Old Spice and Jean Naté
- August 30, 2021
- Guest Writer
Isn’t it funny how some moments stay with you for a lifetime? Our oldest just started her first year in middle school this year. This has brought back a lot of the memories from when I started middle school, or “junior high” as we called it back in the ‘80s and our typical Chicago suburb.
Every morning, my brother and I were running out the front door to jump in the car as we headed off to school. First, we dropped my brother off by the baseball field at his high school. I was never sure if he had us drop him off there because it was faster, or because he was embarrassed by our burnt orange station wagon and my dad’s odd, Russian Cossack fur hat with ear flaps. In retrospect, I’m pretty sure it was the ear flaps.
We wore stone washed jeans folded over at the bottoms, and our mile high bangs were sprayed in place with Aqua Net hairspray. The boys had grown taller and their voices deeper over the summer. Homeroom smelled like a mixture of Old Spice and Jean Naté.
Looking back on those days, one memory stuck with me. I shared it with our daughter before her first day of middle school. There was a boy in my class who wore the same clothes everyday, and didn’t bathe often. He was pretty quiet, but pretty nice too. I remember not understanding why he wouldn’t just shower and change. But it wasn’t his fault, and he probably didn’t have parents around much to take care of him, like a lot of other latch key kids in the 80’s.
A group of kids had the habit of teasing him and it was worsening daily because no one would stand up to the ring leader. Until one day in Art class, a girl named Jamie B. said “That’s it, no more, stop it, you can make fun of me, but you’re not going to make fun of him anymore.” The little tyrant who made this kid’s life miserable was suddenly struck speechless. Finally, someone was brave enough to stand up to him. The whole room just got silent and stared at this 12-year old girl who had the courage to stand up to the class bully. The bell rang and we had to change classes, but on the inside I remember feeling something like awe.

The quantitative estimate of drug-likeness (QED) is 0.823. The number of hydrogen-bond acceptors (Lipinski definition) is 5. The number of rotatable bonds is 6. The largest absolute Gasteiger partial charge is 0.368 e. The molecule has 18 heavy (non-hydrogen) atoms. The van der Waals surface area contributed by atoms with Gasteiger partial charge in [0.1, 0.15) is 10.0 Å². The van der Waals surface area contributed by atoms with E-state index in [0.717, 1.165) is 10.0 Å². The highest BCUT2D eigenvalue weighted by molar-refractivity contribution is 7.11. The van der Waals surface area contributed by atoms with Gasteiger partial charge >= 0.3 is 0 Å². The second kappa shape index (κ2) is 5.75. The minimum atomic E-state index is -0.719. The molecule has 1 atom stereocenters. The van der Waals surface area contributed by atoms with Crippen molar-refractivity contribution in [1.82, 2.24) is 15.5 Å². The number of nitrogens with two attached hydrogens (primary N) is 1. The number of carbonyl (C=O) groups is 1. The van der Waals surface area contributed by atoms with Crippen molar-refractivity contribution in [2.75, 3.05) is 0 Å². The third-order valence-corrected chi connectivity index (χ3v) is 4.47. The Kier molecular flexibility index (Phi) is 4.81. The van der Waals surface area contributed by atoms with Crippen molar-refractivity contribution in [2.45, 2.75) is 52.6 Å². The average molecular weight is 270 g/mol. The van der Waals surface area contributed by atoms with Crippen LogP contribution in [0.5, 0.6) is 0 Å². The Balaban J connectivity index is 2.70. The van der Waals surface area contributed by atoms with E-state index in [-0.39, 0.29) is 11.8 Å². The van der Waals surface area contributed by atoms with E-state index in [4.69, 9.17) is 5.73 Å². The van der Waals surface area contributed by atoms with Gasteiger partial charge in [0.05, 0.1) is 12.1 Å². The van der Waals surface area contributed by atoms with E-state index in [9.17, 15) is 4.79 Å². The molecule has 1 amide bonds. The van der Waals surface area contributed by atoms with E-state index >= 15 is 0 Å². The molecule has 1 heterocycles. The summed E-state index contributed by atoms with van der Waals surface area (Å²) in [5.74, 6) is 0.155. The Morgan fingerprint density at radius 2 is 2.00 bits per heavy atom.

I don’t really remember much from my classes that year, or the names of all the other kids in my classes, but I never forget Jamie B. Mean kids are a dime a dozen. You can find them at any given moment in any school in the country. But there might only be one “Jamie.” I wish I had the courage to say what Jamie did in that moment. And I told our girls before they stepped out of the car, “Years from now someone might remember your name the way I remember Jamie’s, if you speak up for those who need your voice.”
Submitted by Brook Reed